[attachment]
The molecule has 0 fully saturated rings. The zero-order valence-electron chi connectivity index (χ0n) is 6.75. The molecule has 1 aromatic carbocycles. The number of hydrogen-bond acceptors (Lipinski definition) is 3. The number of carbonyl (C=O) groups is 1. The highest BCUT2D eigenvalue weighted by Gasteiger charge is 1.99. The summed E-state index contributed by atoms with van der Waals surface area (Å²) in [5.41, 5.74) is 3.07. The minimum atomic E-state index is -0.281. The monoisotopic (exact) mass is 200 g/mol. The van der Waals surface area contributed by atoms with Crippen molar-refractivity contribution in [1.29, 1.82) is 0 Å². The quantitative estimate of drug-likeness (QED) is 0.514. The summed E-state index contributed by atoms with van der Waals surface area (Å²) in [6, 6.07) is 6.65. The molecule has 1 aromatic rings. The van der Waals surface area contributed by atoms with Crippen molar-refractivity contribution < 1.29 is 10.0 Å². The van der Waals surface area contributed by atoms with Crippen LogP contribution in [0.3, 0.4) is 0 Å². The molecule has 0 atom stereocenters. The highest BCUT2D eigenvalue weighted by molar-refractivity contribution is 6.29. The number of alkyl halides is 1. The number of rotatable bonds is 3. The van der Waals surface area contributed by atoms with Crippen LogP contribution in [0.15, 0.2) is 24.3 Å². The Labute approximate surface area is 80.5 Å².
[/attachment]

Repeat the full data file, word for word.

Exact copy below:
The molecule has 0 fully saturated rings. The zero-order valence-electron chi connectivity index (χ0n) is 6.75. The molecule has 1 aromatic carbocycles. The number of hydrogen-bond acceptors (Lipinski definition) is 3. The number of carbonyl (C=O) groups is 1. The highest BCUT2D eigenvalue weighted by Gasteiger charge is 1.99. The summed E-state index contributed by atoms with van der Waals surface area (Å²) in [5.41, 5.74) is 3.07. The minimum atomic E-state index is -0.281. The monoisotopic (exact) mass is 200 g/mol. The van der Waals surface area contributed by atoms with Crippen molar-refractivity contribution in [1.29, 1.82) is 0 Å². The quantitative estimate of drug-likeness (QED) is 0.514. The summed E-state index contributed by atoms with van der Waals surface area (Å²) in [6, 6.07) is 6.65. The molecule has 1 aromatic rings. The van der Waals surface area contributed by atoms with Crippen molar-refractivity contribution < 1.29 is 10.0 Å². The van der Waals surface area contributed by atoms with Crippen LogP contribution in [0.3, 0.4) is 0 Å². The molecule has 0 atom stereocenters. The highest BCUT2D eigenvalue weighted by molar-refractivity contribution is 6.29. The number of alkyl halides is 1. The number of rotatable bonds is 3. The van der Waals surface area contributed by atoms with Crippen LogP contribution in [0.15, 0.2) is 24.3 Å². The Labute approximate surface area is 80.5 Å².